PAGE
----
[FOM] Recent Advances in Core Model Theory

David Farmer farmer at aimath.org
Tue Apr 27 21:51:32 EDT 2004

Workshop Announcement for FOM list:

              Recent Advances in Core Model Theory

                December 13 to December 17, 2004

   American Institute of Mathematics Research Conference Center

                      Palo Alto, California



This workshop, sponsored by AIM and the NSF, will be devoted
to important recent results in core model theory due to
Hugh Woodin, results whose proofs are not widely known and have
not been published.  One of these is Woodin's refutation of the
Cofinal Branches Hypothesis (CBH). Another is his identification
of HOD computed inside a model of AD+ with a new kind of inner
model, constructed from extenders and iteration strategies.

Woodin has agreed to be the primary lecturer.  Steel and possibly
one or two others will exposit parts of Woodin's work or the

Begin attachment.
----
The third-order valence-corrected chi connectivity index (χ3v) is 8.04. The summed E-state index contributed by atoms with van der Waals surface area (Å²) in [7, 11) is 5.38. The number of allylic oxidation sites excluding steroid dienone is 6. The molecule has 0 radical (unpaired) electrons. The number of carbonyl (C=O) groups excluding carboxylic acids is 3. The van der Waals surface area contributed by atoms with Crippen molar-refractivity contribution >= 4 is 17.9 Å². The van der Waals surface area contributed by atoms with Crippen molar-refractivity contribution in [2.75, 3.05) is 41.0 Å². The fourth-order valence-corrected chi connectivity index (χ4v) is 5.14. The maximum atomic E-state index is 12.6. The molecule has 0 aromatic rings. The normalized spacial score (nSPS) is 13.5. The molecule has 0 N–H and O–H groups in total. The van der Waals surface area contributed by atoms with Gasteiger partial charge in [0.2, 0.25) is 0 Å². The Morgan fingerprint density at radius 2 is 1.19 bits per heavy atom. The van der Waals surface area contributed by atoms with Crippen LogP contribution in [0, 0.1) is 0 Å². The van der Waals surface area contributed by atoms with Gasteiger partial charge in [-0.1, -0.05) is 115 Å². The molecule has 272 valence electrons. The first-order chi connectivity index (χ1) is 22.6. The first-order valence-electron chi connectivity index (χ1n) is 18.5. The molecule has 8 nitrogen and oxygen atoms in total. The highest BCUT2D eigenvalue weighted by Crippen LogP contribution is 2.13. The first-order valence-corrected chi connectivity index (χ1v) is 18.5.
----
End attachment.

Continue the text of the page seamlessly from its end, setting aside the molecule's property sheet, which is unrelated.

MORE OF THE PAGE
material on which it rests.  We hope that the wider dissemination
of these developments will lead to further advances in one of the
central programs in pure set theory: extending inner model theory
to stronger large cardinal hypotheses.

The workshop is organized by
John Steel and Ernest Schimmerling.

For more details please see the workshop announcement page:

Space and funding is available for a few more participants.
If you would like to participate, please apply by filling
out the on-line form (available at the link above) no later
than September 13, 2004. Applications are open to all, and
we especially encourage women, underrepresented minorities,
junior mathematicians, and researchers from primarily
undergraduate institutions to apply.

Before submitting an application, please read the ARCC
policies concerning participation and financial support
for participants.

AIM Research Conference Center (ARCC):

The AIM Research Conference Center (ARCC) will hosts focused
workshops in all areas of the mathematical sciences. ARCC
focused workshops are distinguished by their emphasis on
a specific mathematical goal, such as making progress on a
significant unsolved problem, understanding the proof of an
important new result, or investigating the convergence between
two distinct areas of mathematics.

For more information about ARCC, please visit

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